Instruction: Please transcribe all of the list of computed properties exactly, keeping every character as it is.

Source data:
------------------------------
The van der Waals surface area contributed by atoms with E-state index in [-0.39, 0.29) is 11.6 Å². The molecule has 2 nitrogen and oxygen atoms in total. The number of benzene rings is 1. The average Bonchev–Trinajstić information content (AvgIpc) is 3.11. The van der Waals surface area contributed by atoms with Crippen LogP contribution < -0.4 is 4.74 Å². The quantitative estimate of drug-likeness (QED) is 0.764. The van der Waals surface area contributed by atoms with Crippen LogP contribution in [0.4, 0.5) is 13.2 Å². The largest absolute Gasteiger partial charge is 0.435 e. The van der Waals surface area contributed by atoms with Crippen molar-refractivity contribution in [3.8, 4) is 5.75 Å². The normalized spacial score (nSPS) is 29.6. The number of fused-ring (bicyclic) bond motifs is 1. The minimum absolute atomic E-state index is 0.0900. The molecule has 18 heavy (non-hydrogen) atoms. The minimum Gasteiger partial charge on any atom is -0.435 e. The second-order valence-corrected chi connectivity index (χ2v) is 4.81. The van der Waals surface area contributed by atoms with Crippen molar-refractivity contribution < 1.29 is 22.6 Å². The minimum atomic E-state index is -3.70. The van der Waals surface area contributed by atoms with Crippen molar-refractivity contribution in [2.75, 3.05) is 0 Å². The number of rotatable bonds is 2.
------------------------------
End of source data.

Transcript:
The van der Waals surface area contributed by atoms with E-state index in [-0.39, 0.29) is 11.6 Å². The molecule has 2 nitrogen and oxygen atoms in total. The number of benzene rings is 1. The average Bonchev–Trinajstić information content (AvgIpc) is 3.11. The van der Waals surface area contributed by atoms with Crippen LogP contribution < -0.4 is 4.74 Å². The quantitative estimate of drug-likeness (QED) is 0.764. The van der Waals surface area contributed by atoms with Crippen LogP contribution in [0.4, 0.5) is 13.2 Å². The largest absolute Gasteiger partial charge is 0.435 e. The van der Waals surface area contributed by atoms with Crippen molar-refractivity contribution in [3.8, 4) is 5.75 Å². The normalized spacial score (nSPS) is 29.6. The number of fused-ring (bicyclic) bond motifs is 1. The minimum absolute atomic E-state index is 0.0900. The molecule has 18 heavy (non-hydrogen) atoms. The minimum Gasteiger partial charge on any atom is -0.435 e. The second-order valence-corrected chi connectivity index (χ2v) is 4.81. The van der Waals surface area contributed by atoms with Crippen molar-refractivity contribution < 1.29 is 22.6 Å². The minimum atomic E-state index is -3.70. The van der Waals surface area contributed by atoms with Crippen molar-refractivity contribution in [2.75, 3.05) is 0 Å². The number of rotatable bonds is 2.